Sociodemographic factors associated with birth interval: a study among rural women in Chandina, Comilla, Bangladesh
- 14 Downloads
The aim of this study was to determine the average birth interval and its possible correlation with sociodemographic factors in Chandina, Comilla, Bangladesh.
Subjects and methods
A cross-sectional study among 128 rural women was conducted in Chandina, Comilla, Bangladesh during a period of two weeks in March 2015. The study was carried out as a house-to-house survey of all households in two selected villages using an interview schedule in the Bangla.
This study reported that the mean birth interval among rural women aged between 15 and 49 years old was 46.5 ± 19.47 months, while the median birth interval between two successive live births was 48 months. Respondents’ education was found to be significantly correlated to birth intervals in this study (p = 0.047).
The prevalence rate of 21.9% for birth intervals of less than 36 months found in this research provides some insights into the measures that need to be taken to encourage women in rural communities to lengthen their birth intervals to more than 36 months. This could prevent complications that may arise from shorter birth intervals and frequent pregnancies.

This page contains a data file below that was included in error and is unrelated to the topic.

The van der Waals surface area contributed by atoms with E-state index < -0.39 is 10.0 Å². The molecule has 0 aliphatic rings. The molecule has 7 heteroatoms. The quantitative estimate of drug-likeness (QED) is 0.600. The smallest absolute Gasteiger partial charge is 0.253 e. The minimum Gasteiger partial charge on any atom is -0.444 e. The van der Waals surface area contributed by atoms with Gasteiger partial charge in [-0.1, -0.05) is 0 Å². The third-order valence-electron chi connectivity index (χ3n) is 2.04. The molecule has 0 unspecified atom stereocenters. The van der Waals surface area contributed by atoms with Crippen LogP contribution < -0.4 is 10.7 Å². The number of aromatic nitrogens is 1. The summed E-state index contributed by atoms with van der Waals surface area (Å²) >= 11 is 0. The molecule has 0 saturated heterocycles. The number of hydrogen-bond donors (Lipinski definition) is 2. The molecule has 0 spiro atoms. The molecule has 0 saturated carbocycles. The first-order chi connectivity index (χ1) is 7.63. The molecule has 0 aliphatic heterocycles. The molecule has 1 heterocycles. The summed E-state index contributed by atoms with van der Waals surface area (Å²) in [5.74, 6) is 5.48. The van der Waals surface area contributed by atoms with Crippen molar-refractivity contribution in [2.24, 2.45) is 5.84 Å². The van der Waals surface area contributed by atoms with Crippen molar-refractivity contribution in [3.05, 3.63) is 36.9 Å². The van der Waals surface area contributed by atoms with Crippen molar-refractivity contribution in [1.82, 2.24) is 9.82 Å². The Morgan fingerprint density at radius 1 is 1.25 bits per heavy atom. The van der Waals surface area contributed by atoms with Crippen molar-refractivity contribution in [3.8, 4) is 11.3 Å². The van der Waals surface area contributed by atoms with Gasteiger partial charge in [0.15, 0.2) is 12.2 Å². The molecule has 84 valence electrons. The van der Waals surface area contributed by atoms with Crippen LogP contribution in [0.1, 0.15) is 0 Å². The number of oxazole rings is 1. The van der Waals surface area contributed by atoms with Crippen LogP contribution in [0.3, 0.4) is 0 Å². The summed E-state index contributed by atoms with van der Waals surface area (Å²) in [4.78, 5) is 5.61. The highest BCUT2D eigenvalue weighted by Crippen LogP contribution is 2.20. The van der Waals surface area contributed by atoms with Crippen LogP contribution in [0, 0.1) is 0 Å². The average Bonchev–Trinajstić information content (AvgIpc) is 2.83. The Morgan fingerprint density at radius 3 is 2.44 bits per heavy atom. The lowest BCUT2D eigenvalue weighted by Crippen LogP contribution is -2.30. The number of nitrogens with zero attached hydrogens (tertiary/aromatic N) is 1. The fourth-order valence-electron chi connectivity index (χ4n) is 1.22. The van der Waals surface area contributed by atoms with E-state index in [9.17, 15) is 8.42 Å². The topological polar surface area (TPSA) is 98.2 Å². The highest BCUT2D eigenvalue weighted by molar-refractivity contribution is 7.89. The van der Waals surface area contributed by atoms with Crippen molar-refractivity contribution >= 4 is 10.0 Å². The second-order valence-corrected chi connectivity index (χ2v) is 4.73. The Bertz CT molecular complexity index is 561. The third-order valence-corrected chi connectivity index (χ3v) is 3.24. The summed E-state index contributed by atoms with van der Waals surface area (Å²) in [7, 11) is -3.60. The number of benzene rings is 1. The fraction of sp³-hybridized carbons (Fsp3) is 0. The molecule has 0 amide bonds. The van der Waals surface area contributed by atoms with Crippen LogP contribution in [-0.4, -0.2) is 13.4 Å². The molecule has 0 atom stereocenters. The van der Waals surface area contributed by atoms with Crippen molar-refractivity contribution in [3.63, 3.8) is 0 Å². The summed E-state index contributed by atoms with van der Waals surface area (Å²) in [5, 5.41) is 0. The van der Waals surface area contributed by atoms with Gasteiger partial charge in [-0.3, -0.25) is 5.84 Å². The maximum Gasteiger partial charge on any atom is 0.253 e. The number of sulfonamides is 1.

KeywordsBirth interval Demographic factors Rural Women
This study was funded by IMU, Malaysia. The authors gratefully acknowledge the helpful advice and suggestions of mentor/supervisor Dr. T Arokiasamy, and all participants. This study would not have been possible without their assistance and cooperation.
Compliance with ethical standards
Conflict of interest
The authors declare that they have no conflict of interest.
All procedures performed in studies involving human participants were in accordance with the ethical standards of the institutional and/or national research committee and with the 1964 Helsinki declaration and its later amendments or comparable ethical standards.
Informed consent was obtained from all individual participants included in the study.
- Al-Nahedh NNA (1999) The effect of sociodemographic variables on child spacing in rural Saudi Arabia. East Mediterr Health J 5(1):136–141. http://apps.who.int/iris/bitstream/handle/10665/118694/EMHJ_1999_5_1_136_140.pdf?sequence=1&isAllowed=y. Accessed 3 June 2016
- Ayanaw A (2008) Proximate determinants of birth interval length in Amhara region: the case of Fagita Lekoma woreda, Awi-zone. Addis Ababa, Ethiopia. http://etd.aau.edu.et/handle/123456789/10058. Accessed 3 June 2016
- Central Statistical Agency [Ethiopia] and ICF International (2012) Ethiopia Demographic and Health Survey 2011. Central Statistical Agency and ICF International, Addis Ababa, Ethiopia and Calverton, Maryland, USA. https://dhsprogram.com/pubs/pdf/fr255/fr255.pdf. Accessed 3 June 2016
- de Jonge HC, Azad K, Seward N, Kuddus A, Shaha S, Beard J, Costello A, Houweling TA, Fottrell E (2014) Determinants and consequences of short birth interval in rural Bangladesh: a cross-sectional study. BMC Pregnancy Childbirth 14:427. https://www.ncbi.nlm.nih.gov/pmc/articles/PMC4314752. Accessed 3 June 2016